Dancing with the district: We need transformational change, and we can get it! | submitted by Kaleem Caire
I read yesterday’s article by Paul Fanlund of The Capital Times titled, “On School Gap Issue, there’s also a Gap between Leaders.” In his article, he addresses the perception of a gap that exists between Madison Schools’ superintendent, Dr. Daniel Nerad, and myself.
Is there a gap?
Yes, so far as our proposal for Madison Preparatory Academy is concerned, there is a gap. Dr. Nerad did not support the proposal. I do. I still believe, as thousands of others do, that Madison Prep would benefit children and our public schools, and should be supported.
However, beyond Madison Prep, the only gaps that may exist between Dr. Nerad and me are our different personal and professional backgrounds and experiences; his full silver top and my emerging gray hairs; my love for old-school hip hop, break dancing, and the cupid shuffle, and his love for disco, the mashed potato, and the electric slide; and perhaps our respective views about how innovative and aggressive we should be in pursuing change in public education. Although, I did see Dr. Nerad bobbing his head to some Jay-Z, Nas, and Kanye West tunes while driving down Park Street last week. We actually might not be that far apart after all (smile).
But these are authentic differences that can be mitigated and parlayed into a powerful and effective partnership, which is something that I am very interested in. More importantly, our mutual concerns outweigh our differences, and that is where we, the media, and the public need to focus attention.
What’s immediately concerning is that this summer, we will learn that another 350 black, 200 Latino, and 50 Southeast Asian teenagers stopped attending school this year. Our children cannot wait any longer. They need transformational change in our schools and community right now. They need Madison to empower them and their families, and to embrace their cultural differences. They need Madisonians to support and inspire them, not quietly complain about which neighborhood in Chicago they might come from.
Can Dr. Nerad and I work together?
Of course we can, and we do. This week, we will announce that our organization has secured private funding to partner with MMSD to operate 14 College Readiness Academies between March and December 2012. These academies will provide four weeks of free ACT prep classes, test preparation, and academic skills development to 200 MMSD high school juniors and seniors.
We will also announce the hiring of the project director for the South Madison Promise Zone Initiative that we are spearheading. This initiative will address the need for a comprehensive and collaborative approach to addressing the multifaceted needs of children and their families within a specific geographic region of South Madison, with the ultimate goal being the creation of an environment where all children are ready for college. MMSD is a partner in this initiative, too.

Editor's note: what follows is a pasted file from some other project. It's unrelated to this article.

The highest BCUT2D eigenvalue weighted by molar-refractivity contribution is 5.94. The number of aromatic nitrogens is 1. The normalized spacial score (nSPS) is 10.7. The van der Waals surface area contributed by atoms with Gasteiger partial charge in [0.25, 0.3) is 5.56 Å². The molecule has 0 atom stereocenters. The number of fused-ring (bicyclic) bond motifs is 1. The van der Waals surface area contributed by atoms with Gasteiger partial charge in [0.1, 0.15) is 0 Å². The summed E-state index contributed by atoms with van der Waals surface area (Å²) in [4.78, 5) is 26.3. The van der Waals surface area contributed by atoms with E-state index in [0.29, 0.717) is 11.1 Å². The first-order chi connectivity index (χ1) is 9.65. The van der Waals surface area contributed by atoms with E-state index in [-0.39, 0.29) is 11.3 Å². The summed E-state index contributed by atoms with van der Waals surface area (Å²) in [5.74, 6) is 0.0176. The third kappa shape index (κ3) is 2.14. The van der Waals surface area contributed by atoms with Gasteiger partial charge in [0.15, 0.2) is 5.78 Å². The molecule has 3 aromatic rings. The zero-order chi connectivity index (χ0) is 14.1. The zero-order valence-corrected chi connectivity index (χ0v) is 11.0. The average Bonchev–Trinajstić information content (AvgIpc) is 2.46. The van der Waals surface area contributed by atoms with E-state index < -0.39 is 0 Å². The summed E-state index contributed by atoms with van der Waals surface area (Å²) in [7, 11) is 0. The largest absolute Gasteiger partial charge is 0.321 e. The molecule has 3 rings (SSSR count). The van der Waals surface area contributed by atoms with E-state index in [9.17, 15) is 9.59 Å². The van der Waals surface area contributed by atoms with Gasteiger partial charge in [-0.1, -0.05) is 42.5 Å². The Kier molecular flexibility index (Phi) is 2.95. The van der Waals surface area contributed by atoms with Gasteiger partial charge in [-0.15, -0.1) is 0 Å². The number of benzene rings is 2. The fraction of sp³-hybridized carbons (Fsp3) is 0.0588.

Additionally, our agency operates the Schools of Hope Initiative, serving more than 1,300 students in several MMSD middle and high schools in partnership with the United Way of Dane County and other agencies and community partners. We have also worked over the last two years to identify federal and national funding to support the work of MMSD and its students, and have helped the district think through some its diversity hiring strategies.
Beyond these things, we are exploring partnerships to expand our children’s involvement in recreational sports and the arts – to give them opportunities to have fun and be kids. We are also planning a new major annual fall event aimed at building broad community support for our children and schools and restoring fun and inspiration in public education. “School Night” will be an entertaining celebration that recognizes the unsung heroes in our schools, classrooms, and community who are going above and beyond the call of duty to provide quality educational experiences for kids.
What About Dr. Nerad’s Plan?
We look forward to sharing our thoughts and suggestions in the coming weeks. However, don’t expect a thoughtless or categorical critique of Dr. Nerad’s plan. Instead of adding more divisive discourse to public education and highlighting where we disagree with Dr. Nerad’s plan, our proposal will flesh out “how” MMSD could, in a cost-effective manner, identify and manifest the level of system-wide changes and improvements that we believe are needed in order to eliminate the achievement gap and stop the flow middle-class families out of our community and public schools.
Yes, Madison Prep will be included as one valuable strategy, but only because we believe there is much to be gained from what the school can accomplish.
In the end, regardless of our differences, I believe Dr. Nerad and I want the same thing. We want our children and schools to succeed, and we want to keep dancing and having fun for as long as our knees will allow. I remain ready and willing to do whatever it takes to ensure that we achieve these aims.
Kaleem Caire is president and CEO of the Urban League of Greater Madison.
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